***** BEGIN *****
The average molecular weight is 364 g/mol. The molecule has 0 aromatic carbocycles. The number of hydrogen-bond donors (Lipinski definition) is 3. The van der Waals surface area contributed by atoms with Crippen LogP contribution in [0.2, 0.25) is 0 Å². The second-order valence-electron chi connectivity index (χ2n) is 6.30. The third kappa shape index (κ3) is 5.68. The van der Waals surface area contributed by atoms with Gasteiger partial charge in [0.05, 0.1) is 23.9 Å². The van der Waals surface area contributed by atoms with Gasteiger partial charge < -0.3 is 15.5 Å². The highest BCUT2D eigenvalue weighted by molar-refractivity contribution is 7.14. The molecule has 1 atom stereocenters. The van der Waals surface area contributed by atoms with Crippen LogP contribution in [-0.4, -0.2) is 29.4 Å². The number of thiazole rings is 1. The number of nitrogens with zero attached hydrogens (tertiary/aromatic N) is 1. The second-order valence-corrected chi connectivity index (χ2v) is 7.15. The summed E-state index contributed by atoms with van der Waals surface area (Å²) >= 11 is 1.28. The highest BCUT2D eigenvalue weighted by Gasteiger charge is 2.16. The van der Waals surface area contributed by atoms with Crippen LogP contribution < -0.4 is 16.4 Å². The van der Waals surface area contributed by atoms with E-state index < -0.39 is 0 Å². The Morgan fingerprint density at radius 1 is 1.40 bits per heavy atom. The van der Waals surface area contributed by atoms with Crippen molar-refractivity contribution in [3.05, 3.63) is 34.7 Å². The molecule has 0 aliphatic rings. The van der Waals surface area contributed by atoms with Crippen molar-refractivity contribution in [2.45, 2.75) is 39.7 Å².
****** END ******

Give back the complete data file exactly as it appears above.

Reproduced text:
The average molecular weight is 364 g/mol. The molecule has 0 aromatic carbocycles. The number of hydrogen-bond donors (Lipinski definition) is 3. The van der Waals surface area contributed by atoms with Crippen LogP contribution in [0.2, 0.25) is 0 Å². The second-order valence-electron chi connectivity index (χ2n) is 6.30. The third kappa shape index (κ3) is 5.68. The van der Waals surface area contributed by atoms with Gasteiger partial charge in [0.05, 0.1) is 23.9 Å². The van der Waals surface area contributed by atoms with Gasteiger partial charge < -0.3 is 15.5 Å². The highest BCUT2D eigenvalue weighted by molar-refractivity contribution is 7.14. The molecule has 1 atom stereocenters. The van der Waals surface area contributed by atoms with Crippen LogP contribution in [-0.4, -0.2) is 29.4 Å². The number of thiazole rings is 1. The number of nitrogens with zero attached hydrogens (tertiary/aromatic N) is 1. The second-order valence-corrected chi connectivity index (χ2v) is 7.15. The summed E-state index contributed by atoms with van der Waals surface area (Å²) >= 11 is 1.28. The highest BCUT2D eigenvalue weighted by Gasteiger charge is 2.16. The van der Waals surface area contributed by atoms with Crippen LogP contribution < -0.4 is 16.4 Å². The van der Waals surface area contributed by atoms with E-state index < -0.39 is 0 Å². The Morgan fingerprint density at radius 1 is 1.40 bits per heavy atom. The van der Waals surface area contributed by atoms with Crippen molar-refractivity contribution in [3.05, 3.63) is 34.7 Å². The molecule has 0 aliphatic rings. The van der Waals surface area contributed by atoms with Crippen molar-refractivity contribution in [2.45, 2.75) is 39.7 Å².